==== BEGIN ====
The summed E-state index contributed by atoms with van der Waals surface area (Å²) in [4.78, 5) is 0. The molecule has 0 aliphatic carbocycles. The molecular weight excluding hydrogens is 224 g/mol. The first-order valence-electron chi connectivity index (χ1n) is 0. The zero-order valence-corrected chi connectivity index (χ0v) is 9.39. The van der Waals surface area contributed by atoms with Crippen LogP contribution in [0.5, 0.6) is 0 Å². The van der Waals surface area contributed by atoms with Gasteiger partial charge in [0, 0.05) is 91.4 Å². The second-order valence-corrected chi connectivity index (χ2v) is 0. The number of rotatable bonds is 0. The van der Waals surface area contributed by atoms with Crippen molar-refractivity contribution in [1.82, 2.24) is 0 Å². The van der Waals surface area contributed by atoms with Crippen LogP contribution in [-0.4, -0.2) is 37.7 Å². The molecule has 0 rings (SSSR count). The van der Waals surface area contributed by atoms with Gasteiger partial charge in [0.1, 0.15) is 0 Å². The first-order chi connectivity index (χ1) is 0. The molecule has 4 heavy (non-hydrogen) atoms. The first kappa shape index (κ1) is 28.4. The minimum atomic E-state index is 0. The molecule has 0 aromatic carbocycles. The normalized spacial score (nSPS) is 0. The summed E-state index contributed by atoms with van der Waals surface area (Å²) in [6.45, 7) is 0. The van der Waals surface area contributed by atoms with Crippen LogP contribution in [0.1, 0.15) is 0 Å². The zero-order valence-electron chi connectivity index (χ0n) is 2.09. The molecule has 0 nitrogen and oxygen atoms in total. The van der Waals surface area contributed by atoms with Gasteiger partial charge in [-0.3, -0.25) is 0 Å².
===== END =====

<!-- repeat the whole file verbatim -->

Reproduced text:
The summed E-state index contributed by atoms with van der Waals surface area (Å²) in [4.78, 5) is 0. The molecule has 0 aliphatic carbocycles. The molecular weight excluding hydrogens is 224 g/mol. The first-order valence-electron chi connectivity index (χ1n) is 0. The zero-order valence-corrected chi connectivity index (χ0v) is 9.39. The van der Waals surface area contributed by atoms with Crippen LogP contribution in [0.5, 0.6) is 0 Å². The van der Waals surface area contributed by atoms with Gasteiger partial charge in [0, 0.05) is 91.4 Å². The second-order valence-corrected chi connectivity index (χ2v) is 0. The number of rotatable bonds is 0. The van der Waals surface area contributed by atoms with Crippen molar-refractivity contribution in [1.82, 2.24) is 0 Å². The van der Waals surface area contributed by atoms with Crippen LogP contribution in [-0.4, -0.2) is 37.7 Å². The molecule has 0 rings (SSSR count). The van der Waals surface area contributed by atoms with Gasteiger partial charge in [0.1, 0.15) is 0 Å². The first-order chi connectivity index (χ1) is 0. The molecule has 4 heavy (non-hydrogen) atoms. The first kappa shape index (κ1) is 28.4. The minimum atomic E-state index is 0. The molecule has 0 aromatic carbocycles. The normalized spacial score (nSPS) is 0. The summed E-state index contributed by atoms with van der Waals surface area (Å²) in [6.45, 7) is 0. The van der Waals surface area contributed by atoms with Crippen LogP contribution in [0.1, 0.15) is 0 Å². The zero-order valence-electron chi connectivity index (χ0n) is 2.09. The molecule has 0 nitrogen and oxygen atoms in total. The van der Waals surface area contributed by atoms with Gasteiger partial charge in [-0.3, -0.25) is 0 Å².